# Ordered Sets and the Lemma of Zorn

- Introduction
- Ordered Sets
- Isomorphisms of Ordered Sets
- Initial Segments
- Chains of Ordered Sets
- The Lemma of Zorn
- Notes and References
- Download

## Introduction

**In the following you will find a short summary of this unit. For detailed information please the full text or download the pdf-document at the end of this page.**

The present unit is the sixth unit of the walk *The Axioms of Zermelo and Fraenkel*. We will explain the concept of (partially) ordered sets. The main result of this unit is the Lemma of Zorn about the existence of maximal elements.

You will learn the meaning of the following terms:

- Order Relation
- Partially and Totally Ordered Sets
- Induced Order
- Chain in an Ordered Set
- Minimum or Minimal Element
- Maximum or Maximal Element
- One Point Extension of a Set
- Homomorphism, Monomorphism, Epimorphism, Isomorphism and Automorphism of Ordered Sets
- Isomorphic Ordered Set
- Automorphism Group of an Ordered Set
- Initial Segment
- Final Segment
- Chains of Ordered Set
- Order induced by the Orders of a Chain of Ordered Sets

The main results are

- Theorem [#nst-th-extension-bijective-function-to-union] about the possibility to extend functions $f_i : A_i \rightarrow B_i$ form ordered sets into ordered sets to a common function $f : \bigcup_{i \in I} A_i \rightarrow \bigcup_{i \in I} B_i$,
- Theorem [#nst-th-isomorphism-ordered-sets-subgroup-functions] saying that the automorphism group of an ordered set $A$ is a subgroup of the group ${\cal B}(A)$ of the bijective mappings from the set $A$ onto itself,
- Theorem [#nst-th-ordered-chain-order-union] allowing to transfer the orders of a chain $(A_i, \leq_i)_{i \in I}$ of ordered sets to an order $\leq$ of the set $\bigcup_{i \in I} A_i$ and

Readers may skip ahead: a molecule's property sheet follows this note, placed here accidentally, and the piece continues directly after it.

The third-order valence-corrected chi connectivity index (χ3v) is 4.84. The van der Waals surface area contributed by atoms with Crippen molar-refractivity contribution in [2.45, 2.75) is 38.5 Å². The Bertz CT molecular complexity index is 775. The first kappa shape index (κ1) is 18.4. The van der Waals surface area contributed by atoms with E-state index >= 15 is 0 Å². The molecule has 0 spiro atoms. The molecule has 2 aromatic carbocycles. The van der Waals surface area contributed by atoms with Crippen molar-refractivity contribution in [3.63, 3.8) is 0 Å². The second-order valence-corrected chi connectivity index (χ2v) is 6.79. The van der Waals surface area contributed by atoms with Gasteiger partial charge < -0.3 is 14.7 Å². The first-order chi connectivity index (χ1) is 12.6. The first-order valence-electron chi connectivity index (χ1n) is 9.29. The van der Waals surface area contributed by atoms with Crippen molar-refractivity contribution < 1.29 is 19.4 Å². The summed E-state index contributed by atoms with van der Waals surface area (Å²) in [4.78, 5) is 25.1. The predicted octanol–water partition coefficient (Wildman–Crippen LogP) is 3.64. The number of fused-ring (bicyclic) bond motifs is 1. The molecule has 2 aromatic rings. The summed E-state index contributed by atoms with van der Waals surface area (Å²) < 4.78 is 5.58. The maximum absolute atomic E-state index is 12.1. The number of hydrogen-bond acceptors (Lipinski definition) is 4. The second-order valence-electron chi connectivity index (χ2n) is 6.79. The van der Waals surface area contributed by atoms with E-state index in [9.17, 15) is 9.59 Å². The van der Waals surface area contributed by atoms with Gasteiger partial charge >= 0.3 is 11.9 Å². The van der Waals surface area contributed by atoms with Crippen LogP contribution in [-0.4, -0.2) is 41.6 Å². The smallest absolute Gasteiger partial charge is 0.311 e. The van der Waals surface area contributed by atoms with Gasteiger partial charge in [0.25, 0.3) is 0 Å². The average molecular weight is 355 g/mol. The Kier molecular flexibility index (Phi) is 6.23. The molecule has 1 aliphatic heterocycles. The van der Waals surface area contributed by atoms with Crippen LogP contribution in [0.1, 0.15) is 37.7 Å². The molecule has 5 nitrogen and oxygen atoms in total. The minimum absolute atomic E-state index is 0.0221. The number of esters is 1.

- the Lemma of Zorn about the existence of maximal elements in partially ordered sets.

## Ordered Sets

We will explain the concept of ordered sets. Minimal and maximal elements are of particular importance when studying ordered sets.

**Definition. ** Let $A$ be a set, and let $R$ be a relation on the set $A$.

(a) The relation $R$ is called an **order** or, equivalently, a **partial order** on the set $A$ if it fulfills the following conditions:

(i) The relation $R$ is **reflexive**, that is, $x R x$ for all elements $x$ of the set $A$.

(ii) The relation $R$ is **antisymmetric**, that is, $x R y$ and $y R x$ imply $x = y$ for all elements $x$ and $y$ of the set $A$.

(iii) The relation $R$ is **transitive**, that is, $x R y$ and $y R z$ imply $x R z$ for all elements $x$, $y$ and $z$ of the set $A$.

(b) A partial order is often denoted by $\subseteq$ or by $\leq$.

(c) A set $A$ with a (partial) order $R$ or $\leq$ is called an **ordered set** or, equivalently, a **partially ordered set** and is often denoted by $A = (A, R)$ or by $A = (A, \leq)$.

(d) Two elements $x$ and $y$ are called **comparable with respect to the order** $\leq$ if we have $x \leq y$ or $y \leq x$.

(e) A (partial) order $\leq$ on a set $A$ is called a **total order** if we have $x \leq y$ or $y \leq x$ for all elements $x$ and $y$ of the set $A$. A set $A$ with a total order $\leq$ is called a **totally ordered set**.

**French / German.** (Partially) Ordered Set = Ensemble (partiellement) ordonné = (Partiell) geordnete Menge. Totally ordered set = Ensemble totalement ordonné = Vollständig geordnete Menge.

**Definition. ** Let $A = (A, \leq_A)$ be an ordered set, let $B$ be a subset of the set $A$, and let $\leq_B$ be the order on the set $B$ such that

$$

x \leq_B y \mbox{ if and only if } x \leq_A y \mbox{ for all } x, y \in B.

$$

The order $\leq_B$ is called **the order on the set $B$ induced by the order** $\leq_A$.